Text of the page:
Realism, in its various forms, has been a leading approach to the research of international politics and great power relations during the era of the Cold War.

Thereafter other approaches like liberalism and constructivism have challenged its position and nowadays those three are the main trends in the research of international politics.

Realism concentrates on power competition of sovereign states, especially great powers and their security problems as well as on international order (world order) and systemic stability, in other words on the problem of peace and war. Therefore realism is the most competent reseach approach to great power relations.

There are different doctrines or schools of realism but classical realism and neorealism or structural realism can be defined, sometimes even neoclassical faction is mentioned. Some 30 years ago, classical realism was mostly replaced by neorealism.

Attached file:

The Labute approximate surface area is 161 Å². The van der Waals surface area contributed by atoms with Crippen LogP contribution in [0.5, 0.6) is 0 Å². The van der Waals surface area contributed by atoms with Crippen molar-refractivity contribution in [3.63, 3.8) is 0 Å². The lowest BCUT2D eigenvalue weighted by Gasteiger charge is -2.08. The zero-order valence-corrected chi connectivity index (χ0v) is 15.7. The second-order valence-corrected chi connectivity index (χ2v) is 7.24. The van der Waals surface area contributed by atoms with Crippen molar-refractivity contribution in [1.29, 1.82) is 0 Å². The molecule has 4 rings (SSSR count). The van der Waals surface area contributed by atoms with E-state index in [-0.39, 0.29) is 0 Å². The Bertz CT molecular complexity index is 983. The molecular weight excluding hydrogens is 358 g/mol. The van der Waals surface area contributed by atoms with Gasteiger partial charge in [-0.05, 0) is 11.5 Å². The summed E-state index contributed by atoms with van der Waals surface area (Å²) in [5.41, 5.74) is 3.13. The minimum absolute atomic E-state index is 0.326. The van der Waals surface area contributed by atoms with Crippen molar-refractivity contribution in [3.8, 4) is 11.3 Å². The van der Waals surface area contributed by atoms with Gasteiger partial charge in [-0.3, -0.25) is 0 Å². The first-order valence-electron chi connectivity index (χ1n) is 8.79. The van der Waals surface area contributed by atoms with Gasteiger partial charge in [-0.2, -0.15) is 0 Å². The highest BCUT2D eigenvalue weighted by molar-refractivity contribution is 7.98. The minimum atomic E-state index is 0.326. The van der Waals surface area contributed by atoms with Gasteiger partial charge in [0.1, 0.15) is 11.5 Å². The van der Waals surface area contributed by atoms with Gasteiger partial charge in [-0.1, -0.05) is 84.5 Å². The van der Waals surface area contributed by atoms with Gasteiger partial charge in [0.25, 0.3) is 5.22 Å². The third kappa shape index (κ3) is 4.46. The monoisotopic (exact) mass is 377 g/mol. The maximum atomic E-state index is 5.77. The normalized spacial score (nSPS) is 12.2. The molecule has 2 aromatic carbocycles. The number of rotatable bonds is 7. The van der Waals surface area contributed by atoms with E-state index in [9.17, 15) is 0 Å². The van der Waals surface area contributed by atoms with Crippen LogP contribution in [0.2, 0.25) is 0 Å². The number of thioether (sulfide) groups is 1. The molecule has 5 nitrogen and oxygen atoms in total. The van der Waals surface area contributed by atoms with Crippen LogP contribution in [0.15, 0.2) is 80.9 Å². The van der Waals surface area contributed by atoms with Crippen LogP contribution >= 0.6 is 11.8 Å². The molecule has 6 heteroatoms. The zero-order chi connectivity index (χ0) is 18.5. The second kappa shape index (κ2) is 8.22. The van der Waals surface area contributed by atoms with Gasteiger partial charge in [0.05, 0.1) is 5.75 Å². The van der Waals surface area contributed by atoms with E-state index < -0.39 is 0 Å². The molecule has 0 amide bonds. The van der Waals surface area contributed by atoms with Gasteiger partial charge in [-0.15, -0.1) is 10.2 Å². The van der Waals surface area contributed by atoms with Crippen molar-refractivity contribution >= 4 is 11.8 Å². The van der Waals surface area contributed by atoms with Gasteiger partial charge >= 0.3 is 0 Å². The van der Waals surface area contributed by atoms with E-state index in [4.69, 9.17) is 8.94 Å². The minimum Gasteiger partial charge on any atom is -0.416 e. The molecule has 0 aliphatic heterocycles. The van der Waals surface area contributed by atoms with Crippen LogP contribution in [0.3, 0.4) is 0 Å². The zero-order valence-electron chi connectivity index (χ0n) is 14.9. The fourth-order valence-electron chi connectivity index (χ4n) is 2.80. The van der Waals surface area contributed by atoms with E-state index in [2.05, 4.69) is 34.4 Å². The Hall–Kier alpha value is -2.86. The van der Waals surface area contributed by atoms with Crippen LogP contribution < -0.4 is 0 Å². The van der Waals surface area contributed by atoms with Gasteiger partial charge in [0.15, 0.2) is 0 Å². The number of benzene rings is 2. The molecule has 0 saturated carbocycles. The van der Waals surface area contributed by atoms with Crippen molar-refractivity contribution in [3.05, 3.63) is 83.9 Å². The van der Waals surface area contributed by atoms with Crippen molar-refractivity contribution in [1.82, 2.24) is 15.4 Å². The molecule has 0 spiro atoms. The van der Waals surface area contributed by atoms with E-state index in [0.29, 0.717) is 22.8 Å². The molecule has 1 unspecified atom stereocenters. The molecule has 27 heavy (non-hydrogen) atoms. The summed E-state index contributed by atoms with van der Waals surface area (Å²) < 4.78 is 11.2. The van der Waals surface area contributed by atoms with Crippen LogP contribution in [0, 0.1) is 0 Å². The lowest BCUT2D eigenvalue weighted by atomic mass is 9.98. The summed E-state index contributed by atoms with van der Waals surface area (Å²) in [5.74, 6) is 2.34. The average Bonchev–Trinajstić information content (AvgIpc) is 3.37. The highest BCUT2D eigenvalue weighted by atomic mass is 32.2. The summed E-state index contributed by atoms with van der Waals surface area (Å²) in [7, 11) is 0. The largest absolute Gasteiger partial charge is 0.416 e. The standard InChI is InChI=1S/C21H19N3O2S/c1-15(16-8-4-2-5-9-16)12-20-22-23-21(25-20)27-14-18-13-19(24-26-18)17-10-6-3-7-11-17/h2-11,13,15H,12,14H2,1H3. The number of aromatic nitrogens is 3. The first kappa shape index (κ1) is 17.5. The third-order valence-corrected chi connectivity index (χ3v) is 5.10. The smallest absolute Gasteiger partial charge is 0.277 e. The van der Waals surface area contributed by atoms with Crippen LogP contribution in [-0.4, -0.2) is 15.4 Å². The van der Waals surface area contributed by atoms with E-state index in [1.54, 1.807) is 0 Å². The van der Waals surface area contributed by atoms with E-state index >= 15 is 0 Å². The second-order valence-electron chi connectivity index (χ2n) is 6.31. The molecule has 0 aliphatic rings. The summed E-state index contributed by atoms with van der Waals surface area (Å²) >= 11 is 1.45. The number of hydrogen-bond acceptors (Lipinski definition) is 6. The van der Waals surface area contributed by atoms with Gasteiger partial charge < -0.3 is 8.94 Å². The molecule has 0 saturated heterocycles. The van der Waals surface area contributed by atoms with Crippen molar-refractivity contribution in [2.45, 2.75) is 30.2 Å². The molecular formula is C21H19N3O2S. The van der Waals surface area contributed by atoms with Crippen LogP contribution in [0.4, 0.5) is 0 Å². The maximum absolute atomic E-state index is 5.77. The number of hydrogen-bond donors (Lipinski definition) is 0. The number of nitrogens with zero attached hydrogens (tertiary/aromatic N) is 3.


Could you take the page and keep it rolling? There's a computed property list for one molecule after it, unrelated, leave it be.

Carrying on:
Western dominance has been striking in the formation of international relations theory (IRT).  This is because the origin of most major IRT is in the Western philosophy, political theory and history. Another reason is the Eurocentric framing of world history, which manifests itself through and around much of this theory.

Not until in late Cold War and thereafter, in Russia the academic research began to take seriously this discipline and in China this interest emerged along the general opening of Chinese society in 1990s and early 2000s.

So far, the actual formation of IRT has been a Western “privilege” but especially Russian researchers have been active in applying Western doctrines (e.g. realism) in the foreign policy research and in strategic studies in recent years.

Sino-Russian arising discourse in multipolarity became really public in April 1997, when Russia and China signed the “Joint Declaration on a Multipolar World and the Establishment of a New International Order” and in May the declaration was registered in the UN.